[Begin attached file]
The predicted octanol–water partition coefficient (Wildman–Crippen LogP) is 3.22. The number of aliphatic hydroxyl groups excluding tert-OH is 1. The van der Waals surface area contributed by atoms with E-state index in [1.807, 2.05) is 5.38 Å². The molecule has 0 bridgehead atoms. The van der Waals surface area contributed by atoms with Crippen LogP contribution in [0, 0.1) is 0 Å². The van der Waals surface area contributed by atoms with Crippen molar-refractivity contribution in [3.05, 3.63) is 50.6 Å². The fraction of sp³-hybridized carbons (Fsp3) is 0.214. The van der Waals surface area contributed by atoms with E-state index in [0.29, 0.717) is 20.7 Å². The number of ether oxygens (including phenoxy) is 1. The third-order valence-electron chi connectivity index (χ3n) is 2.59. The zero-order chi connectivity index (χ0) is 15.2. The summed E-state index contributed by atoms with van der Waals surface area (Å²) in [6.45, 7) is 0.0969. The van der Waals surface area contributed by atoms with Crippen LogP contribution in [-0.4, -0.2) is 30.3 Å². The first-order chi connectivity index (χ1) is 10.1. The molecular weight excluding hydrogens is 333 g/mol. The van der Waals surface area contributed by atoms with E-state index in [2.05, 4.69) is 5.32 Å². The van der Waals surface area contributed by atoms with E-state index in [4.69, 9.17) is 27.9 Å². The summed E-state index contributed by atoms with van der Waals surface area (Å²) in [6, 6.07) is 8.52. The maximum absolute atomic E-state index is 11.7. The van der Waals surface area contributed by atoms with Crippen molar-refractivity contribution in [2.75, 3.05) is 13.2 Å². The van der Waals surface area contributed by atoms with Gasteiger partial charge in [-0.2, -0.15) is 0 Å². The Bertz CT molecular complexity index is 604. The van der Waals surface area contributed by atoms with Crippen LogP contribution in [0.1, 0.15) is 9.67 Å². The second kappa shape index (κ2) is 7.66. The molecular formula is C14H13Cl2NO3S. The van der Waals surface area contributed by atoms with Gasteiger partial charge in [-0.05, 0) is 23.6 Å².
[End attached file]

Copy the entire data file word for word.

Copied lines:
The predicted octanol–water partition coefficient (Wildman–Crippen LogP) is 3.22. The number of aliphatic hydroxyl groups excluding tert-OH is 1. The van der Waals surface area contributed by atoms with E-state index in [1.807, 2.05) is 5.38 Å². The molecule has 0 bridgehead atoms. The van der Waals surface area contributed by atoms with Crippen LogP contribution in [0, 0.1) is 0 Å². The van der Waals surface area contributed by atoms with Crippen molar-refractivity contribution in [3.05, 3.63) is 50.6 Å². The fraction of sp³-hybridized carbons (Fsp3) is 0.214. The van der Waals surface area contributed by atoms with E-state index in [0.29, 0.717) is 20.7 Å². The number of ether oxygens (including phenoxy) is 1. The third-order valence-electron chi connectivity index (χ3n) is 2.59. The zero-order chi connectivity index (χ0) is 15.2. The summed E-state index contributed by atoms with van der Waals surface area (Å²) in [6.45, 7) is 0.0969. The van der Waals surface area contributed by atoms with Crippen LogP contribution in [-0.4, -0.2) is 30.3 Å². The first-order chi connectivity index (χ1) is 10.1. The molecular weight excluding hydrogens is 333 g/mol. The van der Waals surface area contributed by atoms with E-state index in [2.05, 4.69) is 5.32 Å². The van der Waals surface area contributed by atoms with E-state index in [4.69, 9.17) is 27.9 Å². The summed E-state index contributed by atoms with van der Waals surface area (Å²) in [6, 6.07) is 8.52. The maximum absolute atomic E-state index is 11.7. The van der Waals surface area contributed by atoms with Crippen molar-refractivity contribution in [2.75, 3.05) is 13.2 Å². The van der Waals surface area contributed by atoms with Gasteiger partial charge in [-0.2, -0.15) is 0 Å². The Bertz CT molecular complexity index is 604. The van der Waals surface area contributed by atoms with Crippen LogP contribution in [0.1, 0.15) is 9.67 Å². The second kappa shape index (κ2) is 7.66. The molecular formula is C14H13Cl2NO3S. The van der Waals surface area contributed by atoms with Gasteiger partial charge in [-0.05, 0) is 23.6 Å².